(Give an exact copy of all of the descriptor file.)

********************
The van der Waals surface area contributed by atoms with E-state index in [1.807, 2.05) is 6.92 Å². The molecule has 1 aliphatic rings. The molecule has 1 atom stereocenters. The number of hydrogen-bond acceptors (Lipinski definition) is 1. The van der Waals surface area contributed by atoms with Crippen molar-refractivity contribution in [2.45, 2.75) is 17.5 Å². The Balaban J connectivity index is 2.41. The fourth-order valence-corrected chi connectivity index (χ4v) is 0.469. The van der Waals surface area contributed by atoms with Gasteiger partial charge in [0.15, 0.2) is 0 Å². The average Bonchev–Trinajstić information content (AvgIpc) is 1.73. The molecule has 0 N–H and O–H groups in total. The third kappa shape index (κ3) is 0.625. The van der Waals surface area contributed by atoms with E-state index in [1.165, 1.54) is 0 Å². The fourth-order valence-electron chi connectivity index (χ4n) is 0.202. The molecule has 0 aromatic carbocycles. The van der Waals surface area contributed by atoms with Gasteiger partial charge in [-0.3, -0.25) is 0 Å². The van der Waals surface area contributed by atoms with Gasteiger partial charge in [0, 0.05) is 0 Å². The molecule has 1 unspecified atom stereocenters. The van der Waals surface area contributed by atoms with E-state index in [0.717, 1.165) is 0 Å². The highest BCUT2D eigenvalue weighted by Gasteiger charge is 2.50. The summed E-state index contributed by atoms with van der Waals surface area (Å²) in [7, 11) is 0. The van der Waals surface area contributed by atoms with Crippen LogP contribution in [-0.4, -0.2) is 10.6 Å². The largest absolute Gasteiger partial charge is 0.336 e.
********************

The van der Waals surface area contributed by atoms with E-state index in [1.807, 2.05) is 6.92 Å². The molecule has 1 aliphatic rings. The molecule has 1 atom stereocenters. The number of hydrogen-bond acceptors (Lipinski definition) is 1. The van der Waals surface area contributed by atoms with Crippen molar-refractivity contribution in [2.45, 2.75) is 17.5 Å². The Balaban J connectivity index is 2.41. The fourth-order valence-corrected chi connectivity index (χ4v) is 0.469. The van der Waals surface area contributed by atoms with Gasteiger partial charge in [0.15, 0.2) is 0 Å². The average Bonchev–Trinajstić information content (AvgIpc) is 1.73. The molecule has 0 N–H and O–H groups in total. The third kappa shape index (κ3) is 0.625. The van der Waals surface area contributed by atoms with E-state index in [1.165, 1.54) is 0 Å². The fourth-order valence-electron chi connectivity index (χ4n) is 0.202. The molecule has 0 aromatic carbocycles. The van der Waals surface area contributed by atoms with Gasteiger partial charge in [-0.3, -0.25) is 0 Å². The van der Waals surface area contributed by atoms with Gasteiger partial charge in [0, 0.05) is 0 Å². The molecule has 1 unspecified atom stereocenters. The van der Waals surface area contributed by atoms with E-state index in [0.717, 1.165) is 0 Å². The highest BCUT2D eigenvalue weighted by Gasteiger charge is 2.50. The summed E-state index contributed by atoms with van der Waals surface area (Å²) in [7, 11) is 0. The van der Waals surface area contributed by atoms with Crippen LogP contribution in [-0.4, -0.2) is 10.6 Å². The largest absolute Gasteiger partial charge is 0.336 e.